Amnesty International is concerned about the manner in which Indian authorities carried out Ajmal Kasab’s execution on 21 November 2012. A notification by the Indian Ministry of Home Affairs, published on the same day, stated that you had rejected his petition for mercy on 5 November.

According to reports, Ajmal Kasab himself was only informed of this rejection on 12 November. It is unclear whether he was aware of the possibility of seeking a review of your decision. Information about the rejection of the petition for mercy and the date of execution was not made available to the public until after the execution had been carried out. Authorities in India have made public claims that this lack of public announcement and secrecy surrounding the execution were to avoid intervention by human rights activists.

This practice is in contrast to how previous executions have been carried out in India over the past 15 years. Information regarding the executions of Dhananjoy Chatterjee (2004), and Shankar (1995), for example, was accessible to the public in advance of the execution.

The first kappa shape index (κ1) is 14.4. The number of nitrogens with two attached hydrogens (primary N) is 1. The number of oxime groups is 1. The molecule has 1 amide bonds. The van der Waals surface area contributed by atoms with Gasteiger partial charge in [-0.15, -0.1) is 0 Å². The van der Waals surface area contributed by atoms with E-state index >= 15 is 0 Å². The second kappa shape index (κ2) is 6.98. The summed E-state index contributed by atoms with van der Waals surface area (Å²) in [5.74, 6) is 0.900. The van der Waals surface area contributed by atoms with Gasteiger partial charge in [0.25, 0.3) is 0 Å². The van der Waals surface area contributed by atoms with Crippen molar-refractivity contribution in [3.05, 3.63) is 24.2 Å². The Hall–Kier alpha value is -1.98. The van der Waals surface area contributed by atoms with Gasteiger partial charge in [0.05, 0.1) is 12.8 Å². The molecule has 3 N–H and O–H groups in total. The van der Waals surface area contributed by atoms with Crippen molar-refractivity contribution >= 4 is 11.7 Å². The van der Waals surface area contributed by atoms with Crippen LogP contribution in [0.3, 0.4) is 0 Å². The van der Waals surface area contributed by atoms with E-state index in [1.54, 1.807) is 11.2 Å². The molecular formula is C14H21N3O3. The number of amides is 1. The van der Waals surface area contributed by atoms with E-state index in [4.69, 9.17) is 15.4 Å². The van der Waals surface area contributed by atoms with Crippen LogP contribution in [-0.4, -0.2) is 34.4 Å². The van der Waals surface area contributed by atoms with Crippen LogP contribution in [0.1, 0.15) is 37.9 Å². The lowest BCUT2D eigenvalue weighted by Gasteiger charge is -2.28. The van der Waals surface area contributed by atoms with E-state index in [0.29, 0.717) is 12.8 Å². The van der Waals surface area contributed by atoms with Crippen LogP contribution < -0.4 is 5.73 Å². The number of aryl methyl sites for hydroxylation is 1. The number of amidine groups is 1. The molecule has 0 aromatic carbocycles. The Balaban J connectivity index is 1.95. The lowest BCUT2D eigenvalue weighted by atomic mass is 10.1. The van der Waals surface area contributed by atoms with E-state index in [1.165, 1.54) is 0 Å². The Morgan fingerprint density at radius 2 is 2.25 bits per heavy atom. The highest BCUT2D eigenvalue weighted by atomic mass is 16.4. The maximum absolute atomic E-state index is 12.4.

Transparency on the use of the death penalty is among the fundamental safeguards of due process that prevent the arbitrary deprivation of life. Making information public with regard to legislation providing for the death penalty as well as its implementation allows for an assessment of whether fair trial and other international standards are being respected. In resolution 2005/59, adopted on 20 April 2005, the UN Commission on Human Rights called upon all states that still maintain the death penalty “to make available to the public information with regard to the imposition of the death penalty and to any scheduled execution”.